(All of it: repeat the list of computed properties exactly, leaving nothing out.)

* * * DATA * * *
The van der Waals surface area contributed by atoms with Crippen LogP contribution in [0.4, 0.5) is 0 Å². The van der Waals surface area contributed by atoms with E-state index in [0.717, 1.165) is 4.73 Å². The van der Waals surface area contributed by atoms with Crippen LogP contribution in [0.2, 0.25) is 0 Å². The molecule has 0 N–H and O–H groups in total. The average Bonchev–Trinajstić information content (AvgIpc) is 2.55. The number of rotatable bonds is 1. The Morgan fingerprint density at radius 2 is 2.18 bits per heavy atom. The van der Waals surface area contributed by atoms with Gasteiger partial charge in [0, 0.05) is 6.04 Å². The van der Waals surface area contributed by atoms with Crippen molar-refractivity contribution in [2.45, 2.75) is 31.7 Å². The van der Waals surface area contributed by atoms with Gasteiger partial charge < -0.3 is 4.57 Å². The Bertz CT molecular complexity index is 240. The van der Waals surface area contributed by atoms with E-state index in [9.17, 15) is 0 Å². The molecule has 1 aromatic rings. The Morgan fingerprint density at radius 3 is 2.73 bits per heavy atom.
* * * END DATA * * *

The van der Waals surface area contributed by atoms with Crippen LogP contribution in [0.4, 0.5) is 0 Å². The van der Waals surface area contributed by atoms with E-state index in [0.717, 1.165) is 4.73 Å². The van der Waals surface area contributed by atoms with Crippen LogP contribution in [0.2, 0.25) is 0 Å². The molecule has 0 N–H and O–H groups in total. The average Bonchev–Trinajstić information content (AvgIpc) is 2.55. The number of rotatable bonds is 1. The Morgan fingerprint density at radius 2 is 2.18 bits per heavy atom. The van der Waals surface area contributed by atoms with Gasteiger partial charge in [0, 0.05) is 6.04 Å². The van der Waals surface area contributed by atoms with Crippen molar-refractivity contribution in [2.45, 2.75) is 31.7 Å². The van der Waals surface area contributed by atoms with Gasteiger partial charge < -0.3 is 4.57 Å². The Bertz CT molecular complexity index is 240. The van der Waals surface area contributed by atoms with E-state index in [9.17, 15) is 0 Å². The molecule has 1 aromatic rings. The Morgan fingerprint density at radius 3 is 2.73 bits per heavy atom.